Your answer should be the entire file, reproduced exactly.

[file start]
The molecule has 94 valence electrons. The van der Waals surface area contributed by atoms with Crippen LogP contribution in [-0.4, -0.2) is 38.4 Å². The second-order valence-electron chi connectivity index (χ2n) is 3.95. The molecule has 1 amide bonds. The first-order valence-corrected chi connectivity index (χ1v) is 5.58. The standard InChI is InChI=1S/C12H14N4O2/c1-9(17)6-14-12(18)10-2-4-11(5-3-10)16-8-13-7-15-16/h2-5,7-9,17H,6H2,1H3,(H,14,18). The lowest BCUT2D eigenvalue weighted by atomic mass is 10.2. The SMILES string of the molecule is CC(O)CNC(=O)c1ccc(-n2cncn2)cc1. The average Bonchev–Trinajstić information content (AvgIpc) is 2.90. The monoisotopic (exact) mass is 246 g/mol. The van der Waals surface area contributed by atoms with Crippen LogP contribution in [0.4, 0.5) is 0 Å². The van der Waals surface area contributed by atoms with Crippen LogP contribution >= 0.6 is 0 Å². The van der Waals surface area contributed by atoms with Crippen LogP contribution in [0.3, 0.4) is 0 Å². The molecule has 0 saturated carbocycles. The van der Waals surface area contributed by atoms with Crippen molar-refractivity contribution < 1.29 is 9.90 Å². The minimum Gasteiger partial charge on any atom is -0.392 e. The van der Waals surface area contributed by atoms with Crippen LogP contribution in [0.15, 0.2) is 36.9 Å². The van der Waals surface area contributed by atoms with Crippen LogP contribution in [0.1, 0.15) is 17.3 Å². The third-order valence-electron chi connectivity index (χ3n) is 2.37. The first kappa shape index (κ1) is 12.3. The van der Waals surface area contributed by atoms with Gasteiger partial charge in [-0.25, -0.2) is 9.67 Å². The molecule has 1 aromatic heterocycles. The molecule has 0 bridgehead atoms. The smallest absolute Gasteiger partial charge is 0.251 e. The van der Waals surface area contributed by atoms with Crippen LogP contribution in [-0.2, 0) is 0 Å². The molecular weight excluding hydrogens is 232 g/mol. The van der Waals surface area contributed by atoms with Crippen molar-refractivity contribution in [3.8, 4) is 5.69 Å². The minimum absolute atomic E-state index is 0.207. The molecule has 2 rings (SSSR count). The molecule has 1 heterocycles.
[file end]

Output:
The molecule has 94 valence electrons. The van der Waals surface area contributed by atoms with Crippen LogP contribution in [-0.4, -0.2) is 38.4 Å². The second-order valence-electron chi connectivity index (χ2n) is 3.95. The molecule has 1 amide bonds. The first-order valence-corrected chi connectivity index (χ1v) is 5.58. The standard InChI is InChI=1S/C12H14N4O2/c1-9(17)6-14-12(18)10-2-4-11(5-3-10)16-8-13-7-15-16/h2-5,7-9,17H,6H2,1H3,(H,14,18). The lowest BCUT2D eigenvalue weighted by atomic mass is 10.2. The SMILES string of the molecule is CC(O)CNC(=O)c1ccc(-n2cncn2)cc1. The average Bonchev–Trinajstić information content (AvgIpc) is 2.90. The monoisotopic (exact) mass is 246 g/mol. The van der Waals surface area contributed by atoms with Crippen LogP contribution in [0.4, 0.5) is 0 Å². The van der Waals surface area contributed by atoms with Crippen LogP contribution >= 0.6 is 0 Å². The van der Waals surface area contributed by atoms with Crippen LogP contribution in [0.3, 0.4) is 0 Å². The molecule has 0 saturated carbocycles. The van der Waals surface area contributed by atoms with Crippen molar-refractivity contribution < 1.29 is 9.90 Å². The minimum Gasteiger partial charge on any atom is -0.392 e. The van der Waals surface area contributed by atoms with Crippen LogP contribution in [0.15, 0.2) is 36.9 Å². The van der Waals surface area contributed by atoms with Crippen LogP contribution in [0.1, 0.15) is 17.3 Å². The third-order valence-electron chi connectivity index (χ3n) is 2.37. The first kappa shape index (κ1) is 12.3. The van der Waals surface area contributed by atoms with Gasteiger partial charge in [-0.25, -0.2) is 9.67 Å². The molecule has 1 aromatic heterocycles. The molecule has 0 bridgehead atoms. The smallest absolute Gasteiger partial charge is 0.251 e. The van der Waals surface area contributed by atoms with Crippen LogP contribution in [-0.2, 0) is 0 Å². The molecular weight excluding hydrogens is 232 g/mol. The van der Waals surface area contributed by atoms with Crippen molar-refractivity contribution in [3.8, 4) is 5.69 Å². The minimum absolute atomic E-state index is 0.207. The molecule has 2 rings (SSSR count). The molecule has 1 heterocycles.